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One of the best gifts God can give someone is to take her out of her comfort zone and drop her smack in the middle of moment-by-moment dependence on Him.

It’s exhausting and exhilarating at the same time. Daunting and delightful. And humbling in the best way.

There’s something desperately wonderful about knowing that, unless God keeps, we will not be kept. Unless He gives endurance, we will collapse. Unless He guides and empowers our words, they will not be truly heard.

We absolutely know we are not sufficient. Not equal to the task. Not in control.

And we also know that He is all of these things.

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I went to Kazakhstan knowing I would be placed in situations where people who suffer in ways I can’t begin to comprehend would have the opportunity to ask me any question they wanted to ask about God, what I believe, and how I deal with my own suffering.

There was no way I could prepare answers in advance, because I had no idea what the questions would be.

My portion for the duration of the trip was utter, moment-by-moment dependence on God.

And it was amazing.

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God didn’t remove the difficulties and challenges. I battled jet lag. I couldn’t speak the language. Everything from food to currency to local customs was foreign. “Taking a taxi” equaled hitchhiking (and we did this often), and roadway lane markings were more like suggestions than actual boundaries. The heat index soared in a country where many homes, businesses, and cars lack air-conditioning, so I wore the same sweat-dried clothes again and again, living for two weeks out of one small suitcase. I needed a translator to carry on even the simplest conversation, and I never ventured out alone to do anything for fear someone on the street would say something to me and expect a response.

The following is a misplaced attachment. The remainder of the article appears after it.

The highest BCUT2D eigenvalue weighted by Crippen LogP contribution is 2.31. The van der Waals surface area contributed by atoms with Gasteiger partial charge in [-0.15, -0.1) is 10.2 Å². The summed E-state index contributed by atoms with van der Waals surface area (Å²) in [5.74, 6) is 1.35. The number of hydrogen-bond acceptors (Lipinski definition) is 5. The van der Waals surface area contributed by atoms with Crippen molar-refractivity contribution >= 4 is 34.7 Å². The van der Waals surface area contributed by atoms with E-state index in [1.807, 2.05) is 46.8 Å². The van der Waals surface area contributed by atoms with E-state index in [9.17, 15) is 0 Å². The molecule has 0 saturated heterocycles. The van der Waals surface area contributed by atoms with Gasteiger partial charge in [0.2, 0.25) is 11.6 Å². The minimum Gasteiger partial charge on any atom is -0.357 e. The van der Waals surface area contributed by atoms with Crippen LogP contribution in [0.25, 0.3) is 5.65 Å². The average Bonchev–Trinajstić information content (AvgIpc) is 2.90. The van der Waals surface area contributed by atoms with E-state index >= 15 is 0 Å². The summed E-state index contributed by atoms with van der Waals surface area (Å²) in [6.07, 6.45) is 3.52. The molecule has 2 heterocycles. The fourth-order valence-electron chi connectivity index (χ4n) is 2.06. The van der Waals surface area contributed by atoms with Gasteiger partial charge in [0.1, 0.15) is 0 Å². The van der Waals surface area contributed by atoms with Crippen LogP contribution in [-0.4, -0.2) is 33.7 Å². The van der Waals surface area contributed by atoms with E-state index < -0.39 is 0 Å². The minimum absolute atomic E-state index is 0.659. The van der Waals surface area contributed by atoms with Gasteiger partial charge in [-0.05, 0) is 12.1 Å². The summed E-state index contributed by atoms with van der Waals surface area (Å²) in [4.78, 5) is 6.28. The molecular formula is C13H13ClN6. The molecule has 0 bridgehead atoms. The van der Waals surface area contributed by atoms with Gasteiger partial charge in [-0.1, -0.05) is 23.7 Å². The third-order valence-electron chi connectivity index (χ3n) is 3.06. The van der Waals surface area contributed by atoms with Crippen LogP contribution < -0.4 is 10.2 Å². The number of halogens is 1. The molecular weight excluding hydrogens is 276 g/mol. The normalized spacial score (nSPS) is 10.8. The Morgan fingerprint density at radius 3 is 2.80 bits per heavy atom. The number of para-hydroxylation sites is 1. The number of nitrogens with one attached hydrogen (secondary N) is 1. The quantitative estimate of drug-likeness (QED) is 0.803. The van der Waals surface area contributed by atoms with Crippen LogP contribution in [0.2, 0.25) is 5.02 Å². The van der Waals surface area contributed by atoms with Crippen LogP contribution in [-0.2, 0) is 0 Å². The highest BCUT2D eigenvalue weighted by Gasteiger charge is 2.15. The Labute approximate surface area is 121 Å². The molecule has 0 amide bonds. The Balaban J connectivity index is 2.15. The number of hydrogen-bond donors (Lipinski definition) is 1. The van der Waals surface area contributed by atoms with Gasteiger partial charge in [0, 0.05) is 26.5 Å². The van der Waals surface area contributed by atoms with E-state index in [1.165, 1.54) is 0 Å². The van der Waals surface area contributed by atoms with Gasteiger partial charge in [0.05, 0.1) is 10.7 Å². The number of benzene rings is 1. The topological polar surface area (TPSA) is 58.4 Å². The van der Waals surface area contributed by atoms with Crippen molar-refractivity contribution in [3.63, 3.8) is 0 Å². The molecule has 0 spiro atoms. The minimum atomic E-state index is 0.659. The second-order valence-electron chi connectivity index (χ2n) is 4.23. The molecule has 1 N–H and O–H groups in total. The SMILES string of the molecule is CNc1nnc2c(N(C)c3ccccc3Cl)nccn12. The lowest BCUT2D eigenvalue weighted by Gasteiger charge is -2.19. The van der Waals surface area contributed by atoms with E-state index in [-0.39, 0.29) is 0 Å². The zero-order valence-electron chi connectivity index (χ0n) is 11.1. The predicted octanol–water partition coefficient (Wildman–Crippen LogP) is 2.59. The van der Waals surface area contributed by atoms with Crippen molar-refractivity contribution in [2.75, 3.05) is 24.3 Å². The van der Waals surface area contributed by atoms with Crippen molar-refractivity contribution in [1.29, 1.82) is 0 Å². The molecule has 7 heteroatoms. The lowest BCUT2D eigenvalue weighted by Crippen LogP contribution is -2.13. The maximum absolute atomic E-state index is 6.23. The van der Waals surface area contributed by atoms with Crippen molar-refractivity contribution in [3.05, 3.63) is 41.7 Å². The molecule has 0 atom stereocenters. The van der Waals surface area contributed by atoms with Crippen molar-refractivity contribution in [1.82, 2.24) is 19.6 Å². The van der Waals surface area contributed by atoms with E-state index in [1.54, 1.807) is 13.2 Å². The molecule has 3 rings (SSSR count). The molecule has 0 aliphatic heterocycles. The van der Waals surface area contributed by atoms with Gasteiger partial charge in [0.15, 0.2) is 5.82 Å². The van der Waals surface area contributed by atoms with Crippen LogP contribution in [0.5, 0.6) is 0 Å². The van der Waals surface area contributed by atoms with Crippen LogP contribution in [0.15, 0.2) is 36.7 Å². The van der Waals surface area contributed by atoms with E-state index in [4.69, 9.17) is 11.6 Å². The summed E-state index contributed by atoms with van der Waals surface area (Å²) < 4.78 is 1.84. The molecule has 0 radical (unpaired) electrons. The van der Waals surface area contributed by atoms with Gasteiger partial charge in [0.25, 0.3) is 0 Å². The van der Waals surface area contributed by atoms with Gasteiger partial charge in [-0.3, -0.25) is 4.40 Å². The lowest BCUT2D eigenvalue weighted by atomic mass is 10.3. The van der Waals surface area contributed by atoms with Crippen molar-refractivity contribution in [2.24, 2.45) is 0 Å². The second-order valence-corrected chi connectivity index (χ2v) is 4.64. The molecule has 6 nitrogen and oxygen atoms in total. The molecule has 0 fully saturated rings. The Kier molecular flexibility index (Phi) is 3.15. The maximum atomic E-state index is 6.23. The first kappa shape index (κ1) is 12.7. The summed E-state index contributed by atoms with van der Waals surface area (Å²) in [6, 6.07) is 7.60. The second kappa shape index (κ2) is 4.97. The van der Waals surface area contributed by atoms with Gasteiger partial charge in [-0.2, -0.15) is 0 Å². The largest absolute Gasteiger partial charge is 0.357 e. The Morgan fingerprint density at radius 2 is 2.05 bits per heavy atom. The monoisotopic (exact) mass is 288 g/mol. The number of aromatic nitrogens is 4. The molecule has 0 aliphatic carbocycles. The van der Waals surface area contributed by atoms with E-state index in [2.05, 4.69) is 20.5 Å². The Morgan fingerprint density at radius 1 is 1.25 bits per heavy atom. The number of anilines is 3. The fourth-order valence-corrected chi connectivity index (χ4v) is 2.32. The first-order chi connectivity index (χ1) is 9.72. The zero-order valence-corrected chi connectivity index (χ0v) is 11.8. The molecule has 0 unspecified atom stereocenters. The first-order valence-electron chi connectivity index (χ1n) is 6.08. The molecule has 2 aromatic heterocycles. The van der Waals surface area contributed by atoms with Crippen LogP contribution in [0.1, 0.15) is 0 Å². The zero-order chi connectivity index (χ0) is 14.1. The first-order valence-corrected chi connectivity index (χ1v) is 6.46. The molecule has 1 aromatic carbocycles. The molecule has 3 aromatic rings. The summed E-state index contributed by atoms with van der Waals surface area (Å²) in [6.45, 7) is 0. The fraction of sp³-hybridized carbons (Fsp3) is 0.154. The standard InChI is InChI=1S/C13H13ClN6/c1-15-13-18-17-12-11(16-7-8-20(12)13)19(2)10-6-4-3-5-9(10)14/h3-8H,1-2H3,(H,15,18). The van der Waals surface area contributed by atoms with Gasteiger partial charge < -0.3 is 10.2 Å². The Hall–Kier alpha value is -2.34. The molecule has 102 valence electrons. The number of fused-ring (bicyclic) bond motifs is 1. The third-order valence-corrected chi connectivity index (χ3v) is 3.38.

Once we got to camp, my job was to lead morning exercises on the beach, speak four times, teach and perform a dance with the moms, engage with them at meals, and help teach a cooking class using a recipe that was written in Russian.

Rest was not a priority.

But all of these things were gifts to me, because they bowed me low, and that’s exactly where I needed to be. I knew that I knew that I needed God.

And God was there.